National Fisherman


CAPE COD — Chatham fisherman John Tuttle was born and raised on the Cape and fishing seemed like a logical choice for a career when he started 35 years ago. In the years since, he has seen many changes.

When he first began fishing, he started off sea scalloping out of Hyannis. He then moved to Chatham to continue scalloping, but switched to ground fishing for cod a few years later. Two years ago, he made the switch to fishing for dogfish off his 40-foot fishing vessel Cuda.

“The ground fish stocks are in tough shape, so it was a good alternative for me,” he says. “There’s a big biomass of dogfish on the East Coast now. It’s historically high and basically it’s taking over the ocean.”

Since the price of dogfish is so low, John fishes alone out of the Chatham Fish Pier. He uses long lines that are pre-baited with herring before he heads out to sea. He goes anywhere from three to 10 miles out and uses fish-finding equipment to locate the dogfish.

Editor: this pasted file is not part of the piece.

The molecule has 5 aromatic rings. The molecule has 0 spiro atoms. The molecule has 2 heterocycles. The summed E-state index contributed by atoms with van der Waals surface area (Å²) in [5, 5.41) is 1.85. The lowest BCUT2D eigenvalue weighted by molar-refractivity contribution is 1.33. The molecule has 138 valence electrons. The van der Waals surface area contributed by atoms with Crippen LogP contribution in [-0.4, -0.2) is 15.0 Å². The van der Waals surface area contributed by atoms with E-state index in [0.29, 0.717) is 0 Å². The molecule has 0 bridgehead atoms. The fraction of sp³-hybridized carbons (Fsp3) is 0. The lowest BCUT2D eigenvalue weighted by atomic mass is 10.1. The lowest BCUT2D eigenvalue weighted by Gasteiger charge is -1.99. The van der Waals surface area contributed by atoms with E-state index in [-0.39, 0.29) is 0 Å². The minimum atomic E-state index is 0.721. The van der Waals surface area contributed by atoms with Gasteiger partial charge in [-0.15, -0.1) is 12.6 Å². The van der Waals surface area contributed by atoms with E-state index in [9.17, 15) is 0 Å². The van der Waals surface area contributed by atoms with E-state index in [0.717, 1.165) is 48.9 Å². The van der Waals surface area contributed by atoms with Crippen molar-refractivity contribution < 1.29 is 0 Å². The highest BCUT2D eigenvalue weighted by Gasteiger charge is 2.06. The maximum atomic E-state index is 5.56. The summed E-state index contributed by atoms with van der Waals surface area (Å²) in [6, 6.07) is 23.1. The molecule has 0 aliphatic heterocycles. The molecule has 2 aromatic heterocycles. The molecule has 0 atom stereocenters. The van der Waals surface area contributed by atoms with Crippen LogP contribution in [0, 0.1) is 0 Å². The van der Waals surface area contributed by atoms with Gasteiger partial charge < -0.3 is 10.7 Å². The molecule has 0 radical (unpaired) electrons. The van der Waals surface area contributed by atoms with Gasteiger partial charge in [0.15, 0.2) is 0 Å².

“They’re not hard to find,” he says. “They’re everywhere. They’re actually a little sand shark.”

Read the whole story at Wicked Local Cape Cod>>

Inside the Industry

Pat Fiorelli, the long-serving public affairs officer for the New England Fishery Management Council, will step down at the end of July.

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The National Fish and Wildlife Foundation announced last week the sixth round of grant awards from its Fisheries Innovation Fund, a program launched in 2010 to foster innovations that support sustainable fisheries in the United States. 

The goal of the Fisheries Innovation Fund is to sustain fishermen and fishing communities while simultaneously rebuilding fish stocks.

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